A trio of figures from the estate agency industry have told The Negotiator that Coronavirus is changing both public and industry attitudes to property viewings.
Giles Barrett (left), Sales Director at Rentify and before that a Partner at Knight Frank, says he suspects that virtual viewings, which began as a measure to ‘keep the market moving’, are here to stay long after lockdown has been lifted.
“Over the years, I have met with hundreds, possibly thousands of landlords and tenants, to value flats in the case of the former and to view flats in the case of the latter,” he says.
“That face-to-face contact is enjoyable and important but, in these times of lockdown, I’ve been wondering if we’re making the most of it.
“Am I suggesting the scrapping of face to face? Not at all. What I am suggesting is a rethink on when and how to use tech and how and when to use face-to-face.
“When it comes to tenants, video could be used for research with the actual viewing more as validation – surely a better use of time for all.”
Ed Lewis (left), Head of London Residential Development Sales at Savills, says that his negotiators are now incentivised by the number of virtual viewings they conduct, a radical departure within a company that has for so long measured them by how many physical viewings they attend.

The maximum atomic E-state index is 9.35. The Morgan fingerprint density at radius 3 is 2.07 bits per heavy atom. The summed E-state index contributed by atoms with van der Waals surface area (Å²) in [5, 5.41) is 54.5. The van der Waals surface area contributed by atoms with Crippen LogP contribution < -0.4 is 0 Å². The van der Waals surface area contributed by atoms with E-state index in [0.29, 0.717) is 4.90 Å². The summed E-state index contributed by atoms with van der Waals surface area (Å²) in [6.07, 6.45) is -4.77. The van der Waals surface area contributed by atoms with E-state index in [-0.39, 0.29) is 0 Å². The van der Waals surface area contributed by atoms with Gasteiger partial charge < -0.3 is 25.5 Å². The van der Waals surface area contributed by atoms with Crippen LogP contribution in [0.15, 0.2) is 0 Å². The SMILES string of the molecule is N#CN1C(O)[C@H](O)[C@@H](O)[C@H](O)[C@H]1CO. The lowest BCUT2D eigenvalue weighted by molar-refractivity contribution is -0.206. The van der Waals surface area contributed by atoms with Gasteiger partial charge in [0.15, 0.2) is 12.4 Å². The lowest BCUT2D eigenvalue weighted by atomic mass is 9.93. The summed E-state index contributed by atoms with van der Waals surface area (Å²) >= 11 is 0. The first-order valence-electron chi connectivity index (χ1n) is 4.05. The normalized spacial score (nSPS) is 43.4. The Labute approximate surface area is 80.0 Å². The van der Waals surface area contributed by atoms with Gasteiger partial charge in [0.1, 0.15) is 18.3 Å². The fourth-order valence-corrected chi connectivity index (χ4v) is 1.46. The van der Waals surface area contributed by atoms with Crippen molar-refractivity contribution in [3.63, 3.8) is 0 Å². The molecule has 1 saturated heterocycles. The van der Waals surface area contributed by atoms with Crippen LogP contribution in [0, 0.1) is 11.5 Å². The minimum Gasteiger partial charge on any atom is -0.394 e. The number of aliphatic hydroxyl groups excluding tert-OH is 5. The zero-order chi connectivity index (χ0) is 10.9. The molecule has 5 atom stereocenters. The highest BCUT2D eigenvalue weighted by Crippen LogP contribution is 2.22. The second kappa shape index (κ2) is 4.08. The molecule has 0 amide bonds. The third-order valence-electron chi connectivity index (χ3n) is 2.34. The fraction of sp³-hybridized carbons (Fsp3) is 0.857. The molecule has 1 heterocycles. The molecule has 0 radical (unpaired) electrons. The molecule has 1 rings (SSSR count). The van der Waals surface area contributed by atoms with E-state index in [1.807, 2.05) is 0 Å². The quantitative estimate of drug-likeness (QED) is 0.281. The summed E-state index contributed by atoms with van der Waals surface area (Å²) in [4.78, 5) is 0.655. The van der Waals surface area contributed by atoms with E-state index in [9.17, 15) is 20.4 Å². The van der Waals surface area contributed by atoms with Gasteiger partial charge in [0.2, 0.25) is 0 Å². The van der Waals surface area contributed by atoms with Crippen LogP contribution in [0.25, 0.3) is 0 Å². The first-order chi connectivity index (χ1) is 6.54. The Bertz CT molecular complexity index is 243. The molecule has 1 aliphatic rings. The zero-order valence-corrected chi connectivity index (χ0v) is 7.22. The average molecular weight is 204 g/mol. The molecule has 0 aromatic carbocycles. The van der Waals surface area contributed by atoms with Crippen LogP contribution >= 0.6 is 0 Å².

And Paul Spencer (below), who worked for PrimeLocation and traditional property advertising media firms before joining home virtualisation software firm Revvis, says the Coronavirus crisis will persuade the industry to look at other metrics than physical viewings as the ongoing quasi-lockdown will make them more difficult to organise.
Quoting recent YOPA figures, Spencer says it takes 15 viewings on average to sell a home and that, if just half of these are completed online rather than face-to-face as the Coronavirus post-lockdown environment leads more people to stick only to essential viewings, then a huge shift in consumer behaviour will take place.